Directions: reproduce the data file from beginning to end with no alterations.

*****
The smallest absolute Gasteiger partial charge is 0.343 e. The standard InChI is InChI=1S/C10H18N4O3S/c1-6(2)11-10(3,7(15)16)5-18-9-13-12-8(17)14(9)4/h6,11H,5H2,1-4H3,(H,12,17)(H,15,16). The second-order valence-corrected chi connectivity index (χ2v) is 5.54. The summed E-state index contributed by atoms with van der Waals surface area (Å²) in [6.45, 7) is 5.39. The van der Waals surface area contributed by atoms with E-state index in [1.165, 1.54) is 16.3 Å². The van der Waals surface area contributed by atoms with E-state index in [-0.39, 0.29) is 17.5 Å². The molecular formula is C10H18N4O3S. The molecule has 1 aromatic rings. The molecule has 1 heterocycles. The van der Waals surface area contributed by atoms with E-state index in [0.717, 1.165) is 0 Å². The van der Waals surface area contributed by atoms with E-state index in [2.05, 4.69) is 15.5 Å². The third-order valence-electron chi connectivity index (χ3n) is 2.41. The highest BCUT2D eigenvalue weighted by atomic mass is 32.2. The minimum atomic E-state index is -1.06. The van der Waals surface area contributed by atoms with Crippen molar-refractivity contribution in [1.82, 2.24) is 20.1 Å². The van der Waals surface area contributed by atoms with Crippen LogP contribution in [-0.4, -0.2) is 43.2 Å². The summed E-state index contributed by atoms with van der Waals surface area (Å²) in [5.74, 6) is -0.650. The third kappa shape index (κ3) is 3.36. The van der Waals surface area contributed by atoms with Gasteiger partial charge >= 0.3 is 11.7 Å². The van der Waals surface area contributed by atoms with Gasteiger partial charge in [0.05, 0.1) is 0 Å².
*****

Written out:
The smallest absolute Gasteiger partial charge is 0.343 e. The standard InChI is InChI=1S/C10H18N4O3S/c1-6(2)11-10(3,7(15)16)5-18-9-13-12-8(17)14(9)4/h6,11H,5H2,1-4H3,(H,12,17)(H,15,16). The second-order valence-corrected chi connectivity index (χ2v) is 5.54. The summed E-state index contributed by atoms with van der Waals surface area (Å²) in [6.45, 7) is 5.39. The van der Waals surface area contributed by atoms with E-state index in [1.165, 1.54) is 16.3 Å². The van der Waals surface area contributed by atoms with E-state index in [-0.39, 0.29) is 17.5 Å². The molecular formula is C10H18N4O3S. The molecule has 1 aromatic rings. The molecule has 1 heterocycles. The van der Waals surface area contributed by atoms with E-state index in [0.717, 1.165) is 0 Å². The van der Waals surface area contributed by atoms with E-state index in [2.05, 4.69) is 15.5 Å². The third-order valence-electron chi connectivity index (χ3n) is 2.41. The highest BCUT2D eigenvalue weighted by atomic mass is 32.2. The minimum atomic E-state index is -1.06. The van der Waals surface area contributed by atoms with Crippen molar-refractivity contribution in [1.82, 2.24) is 20.1 Å². The van der Waals surface area contributed by atoms with Crippen LogP contribution in [-0.4, -0.2) is 43.2 Å². The summed E-state index contributed by atoms with van der Waals surface area (Å²) in [5.74, 6) is -0.650. The third kappa shape index (κ3) is 3.36. The van der Waals surface area contributed by atoms with Gasteiger partial charge >= 0.3 is 11.7 Å². The van der Waals surface area contributed by atoms with Gasteiger partial charge in [0.05, 0.1) is 0 Å².